Singapore tech entrepreneur Kuldeep Singh Rajput going global with Gandharvi Racing

Horse Racing Kuldeep Singh Rajput owner
Kuldeep Singh Rajput: building a racing team in Singapore, Australia, the US and Europe. Photo: Kuldeep Singh Rajput

By Jon Lees

Singapore: Just seven months after buying his first racehorse, tech entrepreneur Kuldeep Singh Rajput is on the way to establishing a global string with expansion into Europe next on his radar.

As an indicator of the level he is aiming to reach, Rajput last month paid £500,000 for a Kingman half-brother to last year’s German Oaks winner Miss Yoda at the Arqana Breeze-up held in Doncaster.

The two-year-old colt will be the first purchase by the 29-year-old Singh to go into training in Britain, adding a new arm to his Gandharvi Racing operation that already has branches in Singapore, Australia and the US.

“I was impressed with the way he breezed, the way he walked and really liked him,” said Rajput. “That was a good opportunity to get into the UK and European racing scene. We have been in discussions on who the trainer will be but should have that figured out in the next few weeks. It will probably be in Britain.”

Rajput’s interest in horse racing developed during his childhood in India, when he set his heart on one day having his own team of racehorses. Having moved to Boston, where he attended university, he set up his first company and after selling the business, enrolled at Johns Hopkins University to do his PhD.

When his professor left, Rajput followed him to Singapore where in 2015 he established his own digital therapeutics company Biofourmis, which uses wearable technology to manage patients remotely at home. It has close to 500 employees with offices in Singapore, Boston, Zurich and India.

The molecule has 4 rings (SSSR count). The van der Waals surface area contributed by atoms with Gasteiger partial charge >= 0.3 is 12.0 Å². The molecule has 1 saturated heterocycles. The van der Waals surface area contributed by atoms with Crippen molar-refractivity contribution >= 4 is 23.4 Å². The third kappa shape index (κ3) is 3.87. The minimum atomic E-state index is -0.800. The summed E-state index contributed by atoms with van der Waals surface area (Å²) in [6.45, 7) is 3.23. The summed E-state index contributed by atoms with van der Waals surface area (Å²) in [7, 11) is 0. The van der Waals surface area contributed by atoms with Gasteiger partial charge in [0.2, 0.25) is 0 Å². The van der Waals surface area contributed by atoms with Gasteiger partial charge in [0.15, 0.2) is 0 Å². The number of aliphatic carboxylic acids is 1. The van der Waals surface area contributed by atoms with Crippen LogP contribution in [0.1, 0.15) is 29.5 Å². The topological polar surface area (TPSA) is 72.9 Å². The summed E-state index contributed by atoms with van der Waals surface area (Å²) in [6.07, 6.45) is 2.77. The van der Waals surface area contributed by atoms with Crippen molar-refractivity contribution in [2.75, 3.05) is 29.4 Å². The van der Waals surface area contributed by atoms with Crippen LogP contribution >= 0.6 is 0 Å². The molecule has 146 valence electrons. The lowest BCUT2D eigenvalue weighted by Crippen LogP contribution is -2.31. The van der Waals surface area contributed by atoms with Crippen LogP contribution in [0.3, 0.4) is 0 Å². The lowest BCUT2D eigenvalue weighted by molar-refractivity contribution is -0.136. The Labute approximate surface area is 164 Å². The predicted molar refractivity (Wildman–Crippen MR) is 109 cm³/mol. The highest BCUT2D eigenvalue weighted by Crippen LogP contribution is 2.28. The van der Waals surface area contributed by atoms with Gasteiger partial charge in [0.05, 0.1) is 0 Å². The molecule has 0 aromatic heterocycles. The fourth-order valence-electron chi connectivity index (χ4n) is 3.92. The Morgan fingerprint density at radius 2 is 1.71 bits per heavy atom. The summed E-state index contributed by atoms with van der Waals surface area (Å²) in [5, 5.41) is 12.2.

“Horse racing has long been a passion but until now it hasn’t been the right time for me because I was growing the company, growing the business,” said Rajput. “I always wanted to have my own horses and last year I thought the time was right so last November I got my first horse in Singapore.”

Since six-year-old Muraahib became his first acquisition, Rajput has been on a spending spree that has secured 20 yearlings and two-year-olds. All were bought for six figures with the most expensive a Snitzel colt who cost A$1.15 million (£630,000) and will go into training with Ciaron Maher and David Eustace.

 “From January I bought eleven in Australia, six in Singapore and two in the US,” said Rajput. “I primarily work with Ciaron Maher in Australia, Michael Clements in Singapore and Todd Pletcher in the US. I have also been involved with other trainers in Australia like Chris Waller.

“Most of the horses are yearlings and two-year-olds so hopefully by the end of the year we will have horses race on track. They are by very good stallions, bought with the potential to race at Group level, hopefully with a big day in them, so they can retire as stallions.

“As we scale the plan is to build this into a big thoroughbred operation. I am not desperate to keep buying horses but I want to buy the right horses, so if there is an opportunity to get something which meets our goal we would certainly consider it.”

Turn-up in Tokyo: 47-1 longshot Danon Kingly thwarts odds-on Gran Alegria in Yasuda Kinen

‘They find lengths because they’re better trained’ – Peter Moody claims Aussies are best in the world

Royal Ascot: Frankie Dettori booked to ride US filly Artos for Rusty Arnold in Queen Mary

World top 20 active racehorses | World top jockeys and trainers

Visit the Horse Racing Planet home page for more great racing stuff